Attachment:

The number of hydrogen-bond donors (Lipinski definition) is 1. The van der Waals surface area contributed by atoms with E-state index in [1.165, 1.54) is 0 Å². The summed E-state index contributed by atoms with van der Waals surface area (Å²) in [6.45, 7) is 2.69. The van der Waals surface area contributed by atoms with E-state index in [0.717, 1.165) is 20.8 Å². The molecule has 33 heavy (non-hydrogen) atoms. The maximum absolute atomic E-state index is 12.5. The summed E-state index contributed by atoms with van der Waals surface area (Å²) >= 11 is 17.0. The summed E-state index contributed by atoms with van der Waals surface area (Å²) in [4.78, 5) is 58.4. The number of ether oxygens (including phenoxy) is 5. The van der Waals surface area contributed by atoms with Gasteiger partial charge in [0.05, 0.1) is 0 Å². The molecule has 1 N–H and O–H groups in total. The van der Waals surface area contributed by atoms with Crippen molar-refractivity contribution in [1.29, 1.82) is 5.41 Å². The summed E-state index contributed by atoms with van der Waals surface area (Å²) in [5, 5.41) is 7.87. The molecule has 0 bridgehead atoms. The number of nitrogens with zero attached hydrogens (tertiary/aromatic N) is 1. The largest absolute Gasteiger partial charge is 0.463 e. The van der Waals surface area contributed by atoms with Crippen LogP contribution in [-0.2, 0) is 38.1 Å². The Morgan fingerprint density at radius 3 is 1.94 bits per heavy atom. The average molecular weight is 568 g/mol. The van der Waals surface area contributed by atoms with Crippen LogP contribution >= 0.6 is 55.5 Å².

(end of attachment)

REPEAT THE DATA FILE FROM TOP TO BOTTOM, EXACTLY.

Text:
The number of hydrogen-bond donors (Lipinski definition) is 1. The van der Waals surface area contributed by atoms with E-state index in [1.165, 1.54) is 0 Å². The summed E-state index contributed by atoms with van der Waals surface area (Å²) in [6.45, 7) is 2.69. The van der Waals surface area contributed by atoms with E-state index in [0.717, 1.165) is 20.8 Å². The molecule has 33 heavy (non-hydrogen) atoms. The maximum absolute atomic E-state index is 12.5. The summed E-state index contributed by atoms with van der Waals surface area (Å²) >= 11 is 17.0. The summed E-state index contributed by atoms with van der Waals surface area (Å²) in [4.78, 5) is 58.4. The number of ether oxygens (including phenoxy) is 5. The van der Waals surface area contributed by atoms with Gasteiger partial charge in [0.05, 0.1) is 0 Å². The molecule has 1 N–H and O–H groups in total. The van der Waals surface area contributed by atoms with Crippen molar-refractivity contribution in [1.29, 1.82) is 5.41 Å². The summed E-state index contributed by atoms with van der Waals surface area (Å²) in [5, 5.41) is 7.87. The molecule has 0 bridgehead atoms. The number of nitrogens with zero attached hydrogens (tertiary/aromatic N) is 1. The largest absolute Gasteiger partial charge is 0.463 e. The van der Waals surface area contributed by atoms with Crippen LogP contribution in [-0.2, 0) is 38.1 Å². The Morgan fingerprint density at radius 3 is 1.94 bits per heavy atom. The average molecular weight is 568 g/mol. The van der Waals surface area contributed by atoms with Crippen LogP contribution >= 0.6 is 55.5 Å².